Feeds:
Posts
Comments

Posts Tagged ‘political poetry’


Here’s the story of the worst editor to ever take up space on this beautiful planet.

During my second year as an undergrad, someone very close to me was raped. It was a horrific experience, complete with guns, knives, and torture, like a scene from a Law & Order SVU episode. She was, needless to say, quite emotionally scarred.

A few years later, I wrote a poem about it and submitted it to a literary journal. I received an unbelievable response from the editor. He took the time to type a six page, single spaced letter in which he ranted about how he would never, ever publish a poem about rape, because he was so tired of hearing women cry and moan about the subject. In his opinion, women who get raped usually “have it coming,” because of the provocative way they dress or act around men. In his words, he was “sick of wenchy women poets who are always bashing men.”

He said that women who write poems about rape secretly desire to be raped, because they want to be dominated by men. He also said that rape was a bad subject, because it was “too baggy” and long, and no poem should be more than fifteen or twenty lines long. He wondered if I thought I was Alan Ginsberg, because he also hated Ginsberg, and he suggested that I pay more attention to commas and less attention to political issues du jour.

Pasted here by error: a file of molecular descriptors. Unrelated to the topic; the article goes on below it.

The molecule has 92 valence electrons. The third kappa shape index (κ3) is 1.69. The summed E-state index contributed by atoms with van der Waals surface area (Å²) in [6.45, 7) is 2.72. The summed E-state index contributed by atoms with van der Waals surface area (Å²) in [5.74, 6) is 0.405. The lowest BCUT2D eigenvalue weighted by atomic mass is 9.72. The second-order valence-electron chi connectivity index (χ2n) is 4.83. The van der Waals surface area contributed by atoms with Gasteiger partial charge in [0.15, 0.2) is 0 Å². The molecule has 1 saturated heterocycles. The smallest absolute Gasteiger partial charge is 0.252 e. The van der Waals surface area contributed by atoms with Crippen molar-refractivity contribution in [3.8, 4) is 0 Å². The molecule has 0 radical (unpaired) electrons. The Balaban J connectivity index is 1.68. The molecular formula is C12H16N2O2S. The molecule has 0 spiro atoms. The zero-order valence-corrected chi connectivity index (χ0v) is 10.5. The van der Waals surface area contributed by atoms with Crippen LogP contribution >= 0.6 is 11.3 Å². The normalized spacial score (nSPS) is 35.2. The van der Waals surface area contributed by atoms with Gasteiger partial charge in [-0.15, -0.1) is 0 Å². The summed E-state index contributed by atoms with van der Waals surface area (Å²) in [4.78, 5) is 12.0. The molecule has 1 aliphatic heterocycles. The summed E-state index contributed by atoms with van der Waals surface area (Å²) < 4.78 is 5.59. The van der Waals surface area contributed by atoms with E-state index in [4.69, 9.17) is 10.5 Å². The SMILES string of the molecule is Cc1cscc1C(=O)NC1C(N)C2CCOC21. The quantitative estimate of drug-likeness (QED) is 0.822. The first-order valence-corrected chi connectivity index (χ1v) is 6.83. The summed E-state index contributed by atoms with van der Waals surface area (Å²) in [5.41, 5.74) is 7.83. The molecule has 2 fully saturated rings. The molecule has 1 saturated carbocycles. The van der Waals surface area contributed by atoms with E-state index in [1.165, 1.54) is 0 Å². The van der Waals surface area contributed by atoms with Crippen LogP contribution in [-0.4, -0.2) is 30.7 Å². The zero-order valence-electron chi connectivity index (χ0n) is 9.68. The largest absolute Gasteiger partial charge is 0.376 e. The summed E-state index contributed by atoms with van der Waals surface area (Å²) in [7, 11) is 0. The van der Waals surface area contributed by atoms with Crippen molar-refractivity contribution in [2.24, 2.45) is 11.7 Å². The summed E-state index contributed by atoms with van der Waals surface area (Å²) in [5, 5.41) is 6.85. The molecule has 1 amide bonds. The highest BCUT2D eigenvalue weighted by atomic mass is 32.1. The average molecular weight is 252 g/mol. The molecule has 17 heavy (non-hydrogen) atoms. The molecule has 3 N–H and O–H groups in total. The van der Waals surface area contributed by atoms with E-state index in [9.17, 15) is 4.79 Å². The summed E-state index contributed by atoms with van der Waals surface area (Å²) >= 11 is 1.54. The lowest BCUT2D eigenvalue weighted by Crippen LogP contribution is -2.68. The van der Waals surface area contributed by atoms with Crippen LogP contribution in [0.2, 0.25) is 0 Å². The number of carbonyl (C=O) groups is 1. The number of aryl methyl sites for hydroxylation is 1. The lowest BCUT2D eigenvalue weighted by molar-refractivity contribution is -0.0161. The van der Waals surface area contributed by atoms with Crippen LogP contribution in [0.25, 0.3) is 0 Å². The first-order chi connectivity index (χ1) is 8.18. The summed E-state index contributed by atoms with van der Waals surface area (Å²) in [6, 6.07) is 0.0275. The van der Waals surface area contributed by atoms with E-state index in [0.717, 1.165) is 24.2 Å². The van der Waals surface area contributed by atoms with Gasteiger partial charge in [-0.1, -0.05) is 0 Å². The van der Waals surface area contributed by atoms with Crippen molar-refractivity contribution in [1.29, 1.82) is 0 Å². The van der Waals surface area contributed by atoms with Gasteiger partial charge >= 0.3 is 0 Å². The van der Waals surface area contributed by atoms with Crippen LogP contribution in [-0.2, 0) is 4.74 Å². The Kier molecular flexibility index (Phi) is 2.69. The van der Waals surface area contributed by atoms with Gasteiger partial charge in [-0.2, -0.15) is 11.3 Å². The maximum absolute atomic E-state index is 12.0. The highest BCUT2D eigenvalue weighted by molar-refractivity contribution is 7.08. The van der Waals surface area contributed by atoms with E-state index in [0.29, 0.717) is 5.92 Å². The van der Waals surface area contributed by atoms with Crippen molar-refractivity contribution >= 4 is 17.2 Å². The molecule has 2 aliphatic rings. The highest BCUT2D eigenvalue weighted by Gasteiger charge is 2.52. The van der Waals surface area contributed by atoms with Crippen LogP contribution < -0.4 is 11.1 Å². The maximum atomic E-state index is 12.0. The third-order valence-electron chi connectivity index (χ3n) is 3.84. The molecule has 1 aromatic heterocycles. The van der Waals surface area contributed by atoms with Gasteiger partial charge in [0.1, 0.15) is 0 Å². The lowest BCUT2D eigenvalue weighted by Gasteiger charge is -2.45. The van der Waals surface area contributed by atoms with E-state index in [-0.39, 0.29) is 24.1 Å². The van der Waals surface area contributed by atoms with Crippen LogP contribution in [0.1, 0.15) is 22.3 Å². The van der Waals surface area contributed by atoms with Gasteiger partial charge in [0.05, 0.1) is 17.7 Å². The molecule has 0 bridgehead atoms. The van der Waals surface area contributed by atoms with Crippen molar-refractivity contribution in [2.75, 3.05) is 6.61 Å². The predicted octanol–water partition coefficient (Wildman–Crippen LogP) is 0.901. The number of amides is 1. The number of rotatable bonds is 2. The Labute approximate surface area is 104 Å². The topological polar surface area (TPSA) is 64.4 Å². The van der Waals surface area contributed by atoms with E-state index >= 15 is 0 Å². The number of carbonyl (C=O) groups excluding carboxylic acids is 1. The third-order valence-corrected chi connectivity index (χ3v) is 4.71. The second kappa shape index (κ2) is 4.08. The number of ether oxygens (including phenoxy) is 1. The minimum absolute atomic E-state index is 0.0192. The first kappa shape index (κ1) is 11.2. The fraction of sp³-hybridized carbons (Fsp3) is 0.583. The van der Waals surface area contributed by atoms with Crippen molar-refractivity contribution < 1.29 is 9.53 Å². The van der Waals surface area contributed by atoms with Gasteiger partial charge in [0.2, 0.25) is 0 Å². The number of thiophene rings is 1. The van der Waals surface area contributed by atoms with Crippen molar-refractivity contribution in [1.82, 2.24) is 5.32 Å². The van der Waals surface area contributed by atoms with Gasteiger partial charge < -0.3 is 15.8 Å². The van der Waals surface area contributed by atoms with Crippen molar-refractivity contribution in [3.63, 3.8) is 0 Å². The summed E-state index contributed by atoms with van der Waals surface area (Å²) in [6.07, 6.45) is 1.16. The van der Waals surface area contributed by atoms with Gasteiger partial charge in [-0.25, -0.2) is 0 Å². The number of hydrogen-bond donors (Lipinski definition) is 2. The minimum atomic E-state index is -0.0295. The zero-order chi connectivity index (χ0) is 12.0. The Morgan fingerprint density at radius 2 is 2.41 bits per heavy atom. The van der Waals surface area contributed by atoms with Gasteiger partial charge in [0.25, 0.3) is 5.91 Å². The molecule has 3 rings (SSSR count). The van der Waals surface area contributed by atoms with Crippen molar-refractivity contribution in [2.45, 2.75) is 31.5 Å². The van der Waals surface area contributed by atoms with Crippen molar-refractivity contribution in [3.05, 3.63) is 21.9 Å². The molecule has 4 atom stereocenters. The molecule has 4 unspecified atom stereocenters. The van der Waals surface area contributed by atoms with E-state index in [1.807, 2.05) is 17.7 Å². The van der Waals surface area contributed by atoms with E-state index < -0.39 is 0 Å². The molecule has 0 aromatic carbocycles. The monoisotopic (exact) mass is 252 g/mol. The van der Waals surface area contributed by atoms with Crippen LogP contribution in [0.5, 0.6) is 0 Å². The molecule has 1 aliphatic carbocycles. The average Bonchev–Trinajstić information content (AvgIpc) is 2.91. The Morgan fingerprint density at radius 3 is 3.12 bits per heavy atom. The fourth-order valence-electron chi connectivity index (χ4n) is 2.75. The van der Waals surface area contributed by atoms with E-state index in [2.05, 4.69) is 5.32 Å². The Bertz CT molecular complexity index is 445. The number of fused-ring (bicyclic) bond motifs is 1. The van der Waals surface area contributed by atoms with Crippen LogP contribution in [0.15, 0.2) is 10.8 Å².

The hair on my head physically stood on end as I read his letter.

At first, I hoped I misunderstood what he meant. Surely, no editor of a literary journal could ever be such a cold hearted bastard. But after reading the letter several times, the words were pretty cut and dry. I sat in stunned silence knowing that I understood him oh too well.

Then I ripped his letter into as many pieces as I could and set it on fire in the backyard. Now I regret doing that. If I had saved it, I could have posted it on this blog for the world to see. I could put his name in huge, bold letters. But I was so upset by his letter that I don’t trust my recollection of his name or the name of his journal. I’d hate to mention what I think it was in fear of accidentally slandering some other good soul out there.

Part of my “revenge” is to imagine him as I think he is now–fat, bald, sitting naked at a creaky kitchen table under a bare lightbulb, looking at his latest porn magazine, maybe yelling out the window at the neighborhood kids.

Alone.

Please understand me. I am not offended when a literary journal rejects me. That would be petty and childish. For that matter, most rejection actually helps me. I go back and question what I have done and often make positive changes. Or I rethink my submission strategy or purchase journals when I can. Maybe the market does not fit the style of my work. Or maybe the poem just sucks, and I need to put it aside for a while.